5 Replies to “With Drone Warfare, America Approaches The Robo-Rubicon By Robert H. Latiff and Patrick J. McCloskey”

  1. Interesting article. My thoughts, as I’ve been mulling this broad topic quite a bit recently…

    1) Why should drones be treated differently than any other use of force by the US government? A target is either legal or illegal… appropriate or inappropriate. It doesn’t matter whether an F-16, F-22, B-1 or MQ-9 is unloading the armament. The discussion should center on processes built to effectively identify targets.

    2) Computer identification of targets is not necessarily bad. As the author stated, it can process data more accurately and effectively. What does it matter if the target is a large child or small adult- if it is firing a gun at American troops then I don’t have a problem with the target’s legality. If smart people figure out the technology to identify enemy posture to the same effectiveness than the most accurate human, then why not use it? Where is the moral dilemma?

    1. Brian: Great question and I wish I had a clear answer. What I would offer is that we can take more risk in targeting using an RPA or robotic weapon system. I am not sure we would be striking targets in certain countries if we had to put a jet and a pilot over the target. With a robot there is less risk, less risk…alters the calculus in striking the target…and thus begins an escalation in the number of strikes and where/when they occur.
      So it is not really about the platform that delivers the weapon…it is more about placing the platform in harms way. Just me…but if seems we are engaging in more strikes with less risk… I don’t have the numbers to back that up. But I do know there are a lot less folks heading to Gitmo and more meeting Allah… is that due to RPAs? Or is it something else? Whatever it is, we can send more folks to their maker with a lot less risk.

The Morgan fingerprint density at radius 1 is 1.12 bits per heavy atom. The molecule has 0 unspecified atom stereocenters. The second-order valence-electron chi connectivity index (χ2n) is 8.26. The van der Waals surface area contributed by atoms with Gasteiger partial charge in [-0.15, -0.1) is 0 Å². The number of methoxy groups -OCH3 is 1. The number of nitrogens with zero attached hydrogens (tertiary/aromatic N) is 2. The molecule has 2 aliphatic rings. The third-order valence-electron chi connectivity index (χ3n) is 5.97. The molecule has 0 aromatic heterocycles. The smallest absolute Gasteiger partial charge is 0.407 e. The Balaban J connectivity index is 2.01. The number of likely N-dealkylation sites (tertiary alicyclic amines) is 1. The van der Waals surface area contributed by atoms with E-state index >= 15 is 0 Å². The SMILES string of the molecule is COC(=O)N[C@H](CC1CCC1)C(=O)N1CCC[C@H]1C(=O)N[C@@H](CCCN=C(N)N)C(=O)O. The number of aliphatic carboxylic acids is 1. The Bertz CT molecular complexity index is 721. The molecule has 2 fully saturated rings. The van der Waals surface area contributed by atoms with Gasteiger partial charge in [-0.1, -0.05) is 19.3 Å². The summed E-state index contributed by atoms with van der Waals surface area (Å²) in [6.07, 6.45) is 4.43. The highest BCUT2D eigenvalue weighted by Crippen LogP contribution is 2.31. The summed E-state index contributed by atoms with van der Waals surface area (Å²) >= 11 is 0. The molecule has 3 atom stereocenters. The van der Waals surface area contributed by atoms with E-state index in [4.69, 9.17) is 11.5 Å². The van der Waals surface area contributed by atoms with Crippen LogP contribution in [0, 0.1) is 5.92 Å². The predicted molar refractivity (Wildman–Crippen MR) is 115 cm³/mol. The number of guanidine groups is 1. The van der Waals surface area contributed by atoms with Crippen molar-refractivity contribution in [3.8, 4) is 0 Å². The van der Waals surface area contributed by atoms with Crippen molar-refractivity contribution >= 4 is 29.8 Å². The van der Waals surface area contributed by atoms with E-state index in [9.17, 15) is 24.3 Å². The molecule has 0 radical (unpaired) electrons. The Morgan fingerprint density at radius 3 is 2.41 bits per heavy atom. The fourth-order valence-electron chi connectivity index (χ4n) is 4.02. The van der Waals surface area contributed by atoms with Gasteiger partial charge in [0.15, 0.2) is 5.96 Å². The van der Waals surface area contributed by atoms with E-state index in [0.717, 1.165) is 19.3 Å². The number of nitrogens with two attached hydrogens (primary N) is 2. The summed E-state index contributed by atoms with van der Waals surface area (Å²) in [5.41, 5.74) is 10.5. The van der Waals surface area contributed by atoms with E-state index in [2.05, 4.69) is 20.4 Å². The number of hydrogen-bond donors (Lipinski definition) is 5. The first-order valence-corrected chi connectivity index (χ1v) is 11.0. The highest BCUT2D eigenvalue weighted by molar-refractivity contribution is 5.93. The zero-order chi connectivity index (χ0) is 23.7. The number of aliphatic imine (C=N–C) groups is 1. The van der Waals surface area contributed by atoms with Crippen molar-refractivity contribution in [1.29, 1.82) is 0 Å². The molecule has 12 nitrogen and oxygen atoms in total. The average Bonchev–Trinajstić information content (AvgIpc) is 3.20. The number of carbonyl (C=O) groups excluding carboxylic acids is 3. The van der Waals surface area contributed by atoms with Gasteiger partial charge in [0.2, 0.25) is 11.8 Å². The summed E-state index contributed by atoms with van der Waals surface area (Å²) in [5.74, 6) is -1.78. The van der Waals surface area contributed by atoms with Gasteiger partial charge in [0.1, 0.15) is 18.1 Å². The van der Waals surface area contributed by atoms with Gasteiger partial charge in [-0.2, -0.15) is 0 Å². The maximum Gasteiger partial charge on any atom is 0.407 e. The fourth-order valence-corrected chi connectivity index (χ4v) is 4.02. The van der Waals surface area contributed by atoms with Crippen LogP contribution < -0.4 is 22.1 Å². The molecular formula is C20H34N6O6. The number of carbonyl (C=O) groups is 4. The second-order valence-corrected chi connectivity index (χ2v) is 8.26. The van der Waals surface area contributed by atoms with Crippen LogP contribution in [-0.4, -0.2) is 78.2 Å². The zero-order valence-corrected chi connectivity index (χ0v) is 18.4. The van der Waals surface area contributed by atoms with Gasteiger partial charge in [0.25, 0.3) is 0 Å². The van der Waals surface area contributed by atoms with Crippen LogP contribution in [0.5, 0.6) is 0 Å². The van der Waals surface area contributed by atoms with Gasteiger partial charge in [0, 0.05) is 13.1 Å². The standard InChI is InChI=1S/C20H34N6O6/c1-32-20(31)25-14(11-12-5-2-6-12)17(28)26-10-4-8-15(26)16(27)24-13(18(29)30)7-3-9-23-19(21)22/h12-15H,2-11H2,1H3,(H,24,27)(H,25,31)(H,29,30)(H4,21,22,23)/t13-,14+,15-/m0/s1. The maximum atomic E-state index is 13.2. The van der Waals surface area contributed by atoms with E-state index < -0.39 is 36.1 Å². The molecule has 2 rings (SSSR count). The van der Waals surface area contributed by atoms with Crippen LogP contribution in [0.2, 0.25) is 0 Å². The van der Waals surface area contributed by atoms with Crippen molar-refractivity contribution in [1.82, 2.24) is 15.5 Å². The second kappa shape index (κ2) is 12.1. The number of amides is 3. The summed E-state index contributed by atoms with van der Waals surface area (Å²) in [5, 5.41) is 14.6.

I might be wrong… but less risk seems to equate to more conflict. I think there was a Star Trek episode on that one…

      1. I don’t necessarily disagree with your explanation of executive logic, but I do agree with the fundamental logic itself. Either striking the target is the right thing to do, or not. If it is the right thing to do, the mechanism of the strike should be irrelevant. So the increase in strike due to lower risk is merely unmasking the underlying logic behind our foreign policy. The problem with drone strikes isn’t so much that drones lower risk, but that government thinks that this is an appropriate use of force. It’s a problem that we don’t acknowledge a state’s sovereignty; a lower risk of failure SHOULD not lead to an inappropriate risk of strike. Instead, we’re finding that the government has very low standards for the use of force- and it is precisely this that should be criticized, instead of the tool that is implementing this policy.

      2. Correction- the mechanism of strike isn’t irrelevant, but now the practical cost-benefit analysis of a wartime encounter should be the driving logic. But only after the decision that a target is legal and desirable had been established.

      3. I don’t disagree, but I don’t know if this is what’s currently in the decision making process. The threshold has been lowered. Heck, you are stepping into the RPA world…let me know. Vooj and I have had some great convos on the matter…